The Impact of America’s First Soda Tax

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This election year, voters across America will head to the polls and decide whether their cities should tax sugary drinks. For those voters, and for anyone else wondering how a decision like that might relate to real life, look no further than Berkeley, California.

After enacting the nation’s first soda tax, Berkeley has cut sugar-sweetened beverage consumption by 21 percent. A study published in the American Journal of Public Health questioned residents in two of Berkeley’s low-income neighborhoods and found that water consumption increased more than 63 percent than in comparison cities.

“From a public health perspective, that is a huge impact. That is an intervention that’s more powerful than anything I’ve ever seen aimed at changing someone’s dietary behavior,” said senior author Kristine Madsen, a professor of public health at the University of California at Berkeley, in a telephone interview to Reuters.

To prevent rising rates of obesity and diabetes, Berkeley voters passed a penny-per-ounce tax on soda and other sugary drinks. In March 2015, after the tax began, residents reported drinking 26 percent less soda than they had the previous year.

“I hadn’t expected the effects to be so dramatic,” said Marion Nestle, a professor of nutrition, food studies and public health at New York University. “This is substantial evidence that soda taxes work.”

The Philadelphia City Council enacted a tax on sugar-sweetened beverages that is expected to take effect in January 2017. The 1.5 cent-per-ounce tax has faced opposition from soda trade groups who have sued to try to block the tax.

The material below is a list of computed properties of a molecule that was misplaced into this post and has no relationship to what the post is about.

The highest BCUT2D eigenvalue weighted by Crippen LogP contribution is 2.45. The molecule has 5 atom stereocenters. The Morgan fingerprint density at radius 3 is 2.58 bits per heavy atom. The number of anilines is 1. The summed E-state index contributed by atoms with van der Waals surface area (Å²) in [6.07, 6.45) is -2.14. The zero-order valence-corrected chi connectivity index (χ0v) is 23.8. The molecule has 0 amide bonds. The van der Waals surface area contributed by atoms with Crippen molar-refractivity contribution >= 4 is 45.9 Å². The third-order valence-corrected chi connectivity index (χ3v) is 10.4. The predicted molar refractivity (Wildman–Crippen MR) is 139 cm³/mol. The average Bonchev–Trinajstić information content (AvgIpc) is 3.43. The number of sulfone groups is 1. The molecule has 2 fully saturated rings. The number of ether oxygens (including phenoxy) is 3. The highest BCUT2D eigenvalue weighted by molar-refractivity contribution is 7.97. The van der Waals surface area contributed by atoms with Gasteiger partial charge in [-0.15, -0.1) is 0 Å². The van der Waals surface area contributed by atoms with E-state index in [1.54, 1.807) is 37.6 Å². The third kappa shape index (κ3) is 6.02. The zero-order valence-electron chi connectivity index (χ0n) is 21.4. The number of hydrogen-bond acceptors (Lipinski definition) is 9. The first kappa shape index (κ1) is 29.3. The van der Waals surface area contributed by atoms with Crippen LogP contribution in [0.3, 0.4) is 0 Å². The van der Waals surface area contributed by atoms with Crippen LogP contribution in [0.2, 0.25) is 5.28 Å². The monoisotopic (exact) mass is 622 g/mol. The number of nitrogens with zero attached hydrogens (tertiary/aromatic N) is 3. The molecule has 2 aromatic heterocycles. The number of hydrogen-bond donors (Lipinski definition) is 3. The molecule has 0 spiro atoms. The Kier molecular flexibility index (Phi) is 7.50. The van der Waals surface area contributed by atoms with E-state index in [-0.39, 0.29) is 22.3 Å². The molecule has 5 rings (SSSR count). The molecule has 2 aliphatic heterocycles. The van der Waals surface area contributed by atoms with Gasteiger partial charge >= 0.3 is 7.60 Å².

Voters in Boulder, Colorado and in California cities of San Francisco, Oakland and Albany are set to vote on whether to tax sugary drinks on Nov. 8. San Francisco has already considered a soda tax in 2014, but it failed to raise a two-thirds majority needed for approval.

The study conducted on Berkeley is receiving attention as proof of the power of a soda tax to discourage residents from drinking sweetened drinks. San Francisco Supervisor Malia Cohen wrote the San Francisco ballot measure and said the study measures how effective the tax is.

“The study is another tool highlighting how effective a tax on sugary beverages will be on changing the consumption rate,” Cohen said. “Just like tobacco, these are commodities we can live without that are killing us.”

The study showed that while sweetened beverage consumption dropped in Berkeley, it increased slightly in San Francisco and Oakland. Water consumption increased only 19 percent in the two cities after the tax took effect.

Researchers attributed the surge in water consumption to a heat wave, but the American Beverage Association used it as an example of the study’s flaws. Brad Williams, an economist for the ABA, said the researched used “unreliable and imprecise methodology,” producing “implausible” results.

“Obviously, the ABA is going to attack the results,” Nestle said. “That’s rule number one in the playbook: cast doubt on the science.”

Public health experts have cited soda as one of the factors that helped obesity rates in the U.S. rise to among the highest in the world. In addition, diabetes rates have almost tripled over the past three decades, while sugary beverage consumption doubled.

The U.S. spent an estimated $190 billion treating obesity-related conditions in 2012.

Tori Linville

Tori Linville is a freelance writer and editor from Clarksville, Tennessee. When she isn’t writing or teaching, she’s faithfully watching her alma mater, the University of Alabama, dominate the football field.